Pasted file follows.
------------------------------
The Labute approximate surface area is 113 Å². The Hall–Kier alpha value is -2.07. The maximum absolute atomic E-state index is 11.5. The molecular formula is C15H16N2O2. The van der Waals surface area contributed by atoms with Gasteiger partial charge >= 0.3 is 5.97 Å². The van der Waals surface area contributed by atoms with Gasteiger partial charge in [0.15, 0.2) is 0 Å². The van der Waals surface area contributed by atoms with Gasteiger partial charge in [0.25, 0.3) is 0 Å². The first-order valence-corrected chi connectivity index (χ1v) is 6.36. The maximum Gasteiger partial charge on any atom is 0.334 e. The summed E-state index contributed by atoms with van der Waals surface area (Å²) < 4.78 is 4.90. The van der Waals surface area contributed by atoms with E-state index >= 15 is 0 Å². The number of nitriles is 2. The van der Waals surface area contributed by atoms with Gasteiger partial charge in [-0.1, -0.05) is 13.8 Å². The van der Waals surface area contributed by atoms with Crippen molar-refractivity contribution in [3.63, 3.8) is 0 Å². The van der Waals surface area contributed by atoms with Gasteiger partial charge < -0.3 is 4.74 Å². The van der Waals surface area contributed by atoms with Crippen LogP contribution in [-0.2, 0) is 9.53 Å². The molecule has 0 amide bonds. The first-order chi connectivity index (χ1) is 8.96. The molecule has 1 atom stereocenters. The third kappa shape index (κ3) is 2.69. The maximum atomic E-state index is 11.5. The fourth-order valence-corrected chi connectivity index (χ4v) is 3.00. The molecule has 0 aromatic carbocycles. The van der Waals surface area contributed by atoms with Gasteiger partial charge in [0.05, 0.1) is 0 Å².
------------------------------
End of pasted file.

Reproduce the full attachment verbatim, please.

The Labute approximate surface area is 113 Å². The Hall–Kier alpha value is -2.07. The maximum absolute atomic E-state index is 11.5. The molecular formula is C15H16N2O2. The van der Waals surface area contributed by atoms with Gasteiger partial charge >= 0.3 is 5.97 Å². The van der Waals surface area contributed by atoms with Gasteiger partial charge in [0.15, 0.2) is 0 Å². The van der Waals surface area contributed by atoms with Gasteiger partial charge in [0.25, 0.3) is 0 Å². The first-order valence-corrected chi connectivity index (χ1v) is 6.36. The maximum Gasteiger partial charge on any atom is 0.334 e. The summed E-state index contributed by atoms with van der Waals surface area (Å²) < 4.78 is 4.90. The van der Waals surface area contributed by atoms with E-state index >= 15 is 0 Å². The number of nitriles is 2. The van der Waals surface area contributed by atoms with Gasteiger partial charge in [-0.1, -0.05) is 13.8 Å². The van der Waals surface area contributed by atoms with Crippen molar-refractivity contribution in [3.63, 3.8) is 0 Å². The van der Waals surface area contributed by atoms with Gasteiger partial charge < -0.3 is 4.74 Å². The van der Waals surface area contributed by atoms with Crippen LogP contribution in [-0.2, 0) is 9.53 Å². The molecule has 0 amide bonds. The first-order chi connectivity index (χ1) is 8.96. The molecule has 1 atom stereocenters. The third kappa shape index (κ3) is 2.69. The maximum atomic E-state index is 11.5. The fourth-order valence-corrected chi connectivity index (χ4v) is 3.00. The molecule has 0 aromatic carbocycles. The van der Waals surface area contributed by atoms with Gasteiger partial charge in [0.05, 0.1) is 0 Å².